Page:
A most harrowing collection of Julia WATs

Ouch, that one is tough. The kwarg semicolon is a good habit.



In [2]: sum(i for i in range(1,3), start=0)
  File "<ipython-input-2-fe555a1530ed>", line 1
    sum(i for i in range(1,3), start=0)
SyntaxError: Generator expression must be parenthesized

Python also allows omitting the parentheses when the generator comprehension is the sole argument, so I think Python’s parser just recognizes the comma as never part of the comprehension (nested loop is written as for i in A for j in B). We can’t do that for Julia because for i in A for j in B makes a 1D array in a 2-layer loop while for i in A, j in B makes a 2D array (though it only seems to work if there is 1 for, 2+ fors falls back to the 1D array). So if we must allow the comma for the multidimensional comprehension, the remaining way for the parser to catch the typo and throw an error is if j=B is not allowed in comprehensions (or for-loops, to be consistent). EDIT: Actually, that won’t be enough, because in is also a binary operator, so i for i in 1:3, j in 1:4 could also be mixed up with 2 separate arguments (i for i in 1:3), (j in 1:4). Just so much syntax overlap that typos aren’t unambiguous enough to throw an error.

julia> (Tuple{T,T} where T<:String) <: (Tuple{T,T} where T >: String)

julia> (Tuple{String,String}) <: (Tuple{T,T} where T >: String)

Confusing yes, but you have to remember that Union{} is a subtype of every type. It has no instances yes, but the type exists.


Would someone kindly explain why this is?

I think Stefan means that because Union{} is a possible subtype of String and I’ve used the >: superset operator on the right hand side, the middle <: has to return false as it doesn’t always hold theoretically, because

julia> Union{} >: String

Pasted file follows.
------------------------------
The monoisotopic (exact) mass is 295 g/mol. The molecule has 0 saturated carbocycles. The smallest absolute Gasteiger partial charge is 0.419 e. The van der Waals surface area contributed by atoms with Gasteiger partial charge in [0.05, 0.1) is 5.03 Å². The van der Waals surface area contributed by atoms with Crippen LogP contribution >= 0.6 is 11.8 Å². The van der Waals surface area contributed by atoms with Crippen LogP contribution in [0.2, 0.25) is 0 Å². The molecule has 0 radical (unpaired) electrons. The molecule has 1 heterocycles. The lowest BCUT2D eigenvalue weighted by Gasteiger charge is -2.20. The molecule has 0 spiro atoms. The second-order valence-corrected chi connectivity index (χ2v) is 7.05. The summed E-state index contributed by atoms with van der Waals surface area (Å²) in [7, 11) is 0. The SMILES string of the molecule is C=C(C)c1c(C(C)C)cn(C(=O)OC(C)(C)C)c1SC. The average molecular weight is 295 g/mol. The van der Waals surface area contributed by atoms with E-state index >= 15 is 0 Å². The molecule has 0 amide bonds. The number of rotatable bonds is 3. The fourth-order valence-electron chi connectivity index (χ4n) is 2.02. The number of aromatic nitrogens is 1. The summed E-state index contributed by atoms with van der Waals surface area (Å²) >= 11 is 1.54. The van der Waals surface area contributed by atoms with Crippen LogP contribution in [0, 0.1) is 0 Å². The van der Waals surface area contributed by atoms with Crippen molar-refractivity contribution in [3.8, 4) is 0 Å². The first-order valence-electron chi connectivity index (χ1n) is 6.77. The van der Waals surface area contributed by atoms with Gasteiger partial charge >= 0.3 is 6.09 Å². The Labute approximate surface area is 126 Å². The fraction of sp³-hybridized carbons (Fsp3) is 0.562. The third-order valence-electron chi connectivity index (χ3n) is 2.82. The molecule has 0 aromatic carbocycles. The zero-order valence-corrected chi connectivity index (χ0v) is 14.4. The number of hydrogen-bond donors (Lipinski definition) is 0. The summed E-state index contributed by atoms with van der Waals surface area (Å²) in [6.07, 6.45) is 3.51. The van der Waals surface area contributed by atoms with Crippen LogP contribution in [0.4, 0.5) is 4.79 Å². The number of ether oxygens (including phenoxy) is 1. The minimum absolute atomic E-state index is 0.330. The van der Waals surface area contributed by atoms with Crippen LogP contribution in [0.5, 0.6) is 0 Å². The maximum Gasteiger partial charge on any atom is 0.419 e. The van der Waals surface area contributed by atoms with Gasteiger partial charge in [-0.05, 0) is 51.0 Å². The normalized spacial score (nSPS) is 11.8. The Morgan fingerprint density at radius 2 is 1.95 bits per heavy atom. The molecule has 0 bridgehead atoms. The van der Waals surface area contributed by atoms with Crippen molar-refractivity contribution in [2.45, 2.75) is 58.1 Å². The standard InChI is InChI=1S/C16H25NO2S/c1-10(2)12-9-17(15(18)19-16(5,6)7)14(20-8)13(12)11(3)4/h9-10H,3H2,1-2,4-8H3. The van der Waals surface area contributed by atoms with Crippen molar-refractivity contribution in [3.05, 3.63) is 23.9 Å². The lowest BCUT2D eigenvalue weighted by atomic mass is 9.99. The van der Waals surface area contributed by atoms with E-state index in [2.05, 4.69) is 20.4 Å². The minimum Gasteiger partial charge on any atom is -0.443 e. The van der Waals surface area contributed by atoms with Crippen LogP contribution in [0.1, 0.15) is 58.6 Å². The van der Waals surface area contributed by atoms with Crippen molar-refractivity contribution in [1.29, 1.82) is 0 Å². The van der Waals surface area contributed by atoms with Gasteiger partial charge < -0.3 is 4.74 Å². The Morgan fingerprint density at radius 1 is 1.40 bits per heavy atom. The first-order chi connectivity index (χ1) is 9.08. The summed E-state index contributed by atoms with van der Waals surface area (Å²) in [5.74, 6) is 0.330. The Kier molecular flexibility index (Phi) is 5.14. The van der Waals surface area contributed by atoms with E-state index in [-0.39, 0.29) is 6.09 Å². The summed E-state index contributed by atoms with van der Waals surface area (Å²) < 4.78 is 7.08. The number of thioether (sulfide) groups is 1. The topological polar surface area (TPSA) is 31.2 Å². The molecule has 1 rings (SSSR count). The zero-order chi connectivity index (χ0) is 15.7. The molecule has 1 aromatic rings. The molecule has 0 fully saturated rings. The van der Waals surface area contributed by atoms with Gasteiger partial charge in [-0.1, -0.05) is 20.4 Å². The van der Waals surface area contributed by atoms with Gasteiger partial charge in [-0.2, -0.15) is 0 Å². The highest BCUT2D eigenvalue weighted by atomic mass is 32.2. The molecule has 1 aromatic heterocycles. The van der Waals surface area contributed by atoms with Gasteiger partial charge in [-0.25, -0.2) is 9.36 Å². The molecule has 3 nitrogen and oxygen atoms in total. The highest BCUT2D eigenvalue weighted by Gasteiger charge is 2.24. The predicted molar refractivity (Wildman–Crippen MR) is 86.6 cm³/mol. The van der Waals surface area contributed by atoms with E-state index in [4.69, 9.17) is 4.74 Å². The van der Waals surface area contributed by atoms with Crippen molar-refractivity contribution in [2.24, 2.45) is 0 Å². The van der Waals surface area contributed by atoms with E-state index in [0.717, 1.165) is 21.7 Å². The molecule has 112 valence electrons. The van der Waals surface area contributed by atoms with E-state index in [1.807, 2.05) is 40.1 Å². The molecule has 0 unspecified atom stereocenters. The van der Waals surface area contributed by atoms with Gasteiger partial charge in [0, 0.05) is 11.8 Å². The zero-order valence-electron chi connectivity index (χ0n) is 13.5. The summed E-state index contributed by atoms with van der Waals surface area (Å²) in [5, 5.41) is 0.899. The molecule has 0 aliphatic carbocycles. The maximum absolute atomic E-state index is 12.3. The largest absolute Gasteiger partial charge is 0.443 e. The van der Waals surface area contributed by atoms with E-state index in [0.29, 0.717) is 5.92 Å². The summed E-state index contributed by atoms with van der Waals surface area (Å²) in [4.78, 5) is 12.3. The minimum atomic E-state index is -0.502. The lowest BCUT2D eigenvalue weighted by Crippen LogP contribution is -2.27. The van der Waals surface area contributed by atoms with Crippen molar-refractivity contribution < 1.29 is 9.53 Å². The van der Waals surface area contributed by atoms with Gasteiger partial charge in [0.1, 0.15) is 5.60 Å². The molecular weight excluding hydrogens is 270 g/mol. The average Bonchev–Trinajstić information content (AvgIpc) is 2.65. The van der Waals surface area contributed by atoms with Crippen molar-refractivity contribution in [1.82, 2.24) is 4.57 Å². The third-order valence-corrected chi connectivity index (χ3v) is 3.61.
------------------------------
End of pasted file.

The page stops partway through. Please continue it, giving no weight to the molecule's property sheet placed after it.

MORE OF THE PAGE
Even though in practice there is no possible subtype of String, and it practically holds in all real cases.

I don’t understand why this is useful… but I guess some type theoretic reason the compiler needs the Union{} bottom.

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I still don’t get it, since Union{} is not a valid tuple field type:

ERROR: Tuple field type cannot be Union{}

so it should be ignored for the purposes of the expression above.

I think this is a bug and you should open an issue. (But let’s wait for others, I am not an expert on darker corners of the type system).

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EDIT: this is now fixed (in a PR, soon to be merged, I guess). See Intransitivities in subtyping

It’s AFAIK not possible, even in theory, to implement the subtyping (<:) so that it always returns true when a human would expect that.

The discussion in this issue is relevant: suboptimal subtyping for `UnionAll` and `Union` · Issue #52818 · JuliaLang/julia · GitHub

Quoting vtjnash, emphasis mine:

The type system is generally permitted to return false whenever it wants to, provided only that it preserves transitivity.

You might also be interested in the Julia subtyping paper:

Julia Subtyping: A Rational Reconstruction . Proceedings of the ACM on Programming Languages, 2018, 27, ⟨10.1145/3276483⟩. ⟨hal-01882137


Unprovable judgments. Julia’s subtype algorithm, and in turn our formalization, cannot prove all judgments expected to hold.

This is actually a recent bug, introduced in v1.10, see "Tuple field type cannot be Union{}" error in 1.10rc · Issue #52385 · JuliaLang/julia · GitHub


A relevant PR, to expand the <: doc string: